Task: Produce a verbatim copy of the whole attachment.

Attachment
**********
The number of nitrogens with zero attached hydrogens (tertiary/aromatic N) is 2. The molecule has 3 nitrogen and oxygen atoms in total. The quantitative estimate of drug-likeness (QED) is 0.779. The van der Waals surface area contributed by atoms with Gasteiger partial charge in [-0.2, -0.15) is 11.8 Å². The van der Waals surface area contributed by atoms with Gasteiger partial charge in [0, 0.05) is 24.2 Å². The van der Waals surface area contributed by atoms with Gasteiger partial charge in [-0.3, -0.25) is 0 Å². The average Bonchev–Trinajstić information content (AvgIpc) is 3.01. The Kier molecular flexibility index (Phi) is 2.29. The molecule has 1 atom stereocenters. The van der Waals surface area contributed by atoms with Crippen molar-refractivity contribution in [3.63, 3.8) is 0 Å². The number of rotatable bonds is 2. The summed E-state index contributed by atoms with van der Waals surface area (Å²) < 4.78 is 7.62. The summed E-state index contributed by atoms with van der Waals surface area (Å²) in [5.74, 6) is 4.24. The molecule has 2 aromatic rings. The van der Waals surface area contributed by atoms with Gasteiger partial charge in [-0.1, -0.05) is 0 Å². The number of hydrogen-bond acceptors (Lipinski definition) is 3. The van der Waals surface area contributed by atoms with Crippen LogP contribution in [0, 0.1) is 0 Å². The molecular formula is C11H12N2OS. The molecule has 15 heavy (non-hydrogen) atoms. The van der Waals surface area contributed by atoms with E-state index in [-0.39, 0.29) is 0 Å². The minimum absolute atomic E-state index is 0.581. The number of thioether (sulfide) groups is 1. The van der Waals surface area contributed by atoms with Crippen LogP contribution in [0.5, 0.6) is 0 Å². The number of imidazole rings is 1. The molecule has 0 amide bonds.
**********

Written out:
The number of nitrogens with zero attached hydrogens (tertiary/aromatic N) is 2. The molecule has 3 nitrogen and oxygen atoms in total. The quantitative estimate of drug-likeness (QED) is 0.779. The van der Waals surface area contributed by atoms with Gasteiger partial charge in [-0.2, -0.15) is 11.8 Å². The van der Waals surface area contributed by atoms with Gasteiger partial charge in [0, 0.05) is 24.2 Å². The van der Waals surface area contributed by atoms with Gasteiger partial charge in [-0.3, -0.25) is 0 Å². The average Bonchev–Trinajstić information content (AvgIpc) is 3.01. The Kier molecular flexibility index (Phi) is 2.29. The molecule has 1 atom stereocenters. The van der Waals surface area contributed by atoms with Crippen molar-refractivity contribution in [3.63, 3.8) is 0 Å². The number of rotatable bonds is 2. The summed E-state index contributed by atoms with van der Waals surface area (Å²) < 4.78 is 7.62. The summed E-state index contributed by atoms with van der Waals surface area (Å²) in [5.74, 6) is 4.24. The molecule has 2 aromatic rings. The van der Waals surface area contributed by atoms with Gasteiger partial charge in [-0.1, -0.05) is 0 Å². The number of hydrogen-bond acceptors (Lipinski definition) is 3. The van der Waals surface area contributed by atoms with Crippen LogP contribution in [0, 0.1) is 0 Å². The molecular formula is C11H12N2OS. The molecule has 15 heavy (non-hydrogen) atoms. The van der Waals surface area contributed by atoms with E-state index in [-0.39, 0.29) is 0 Å². The minimum absolute atomic E-state index is 0.581. The number of thioether (sulfide) groups is 1. The van der Waals surface area contributed by atoms with Crippen LogP contribution in [0.5, 0.6) is 0 Å². The number of imidazole rings is 1. The molecule has 0 amide bonds.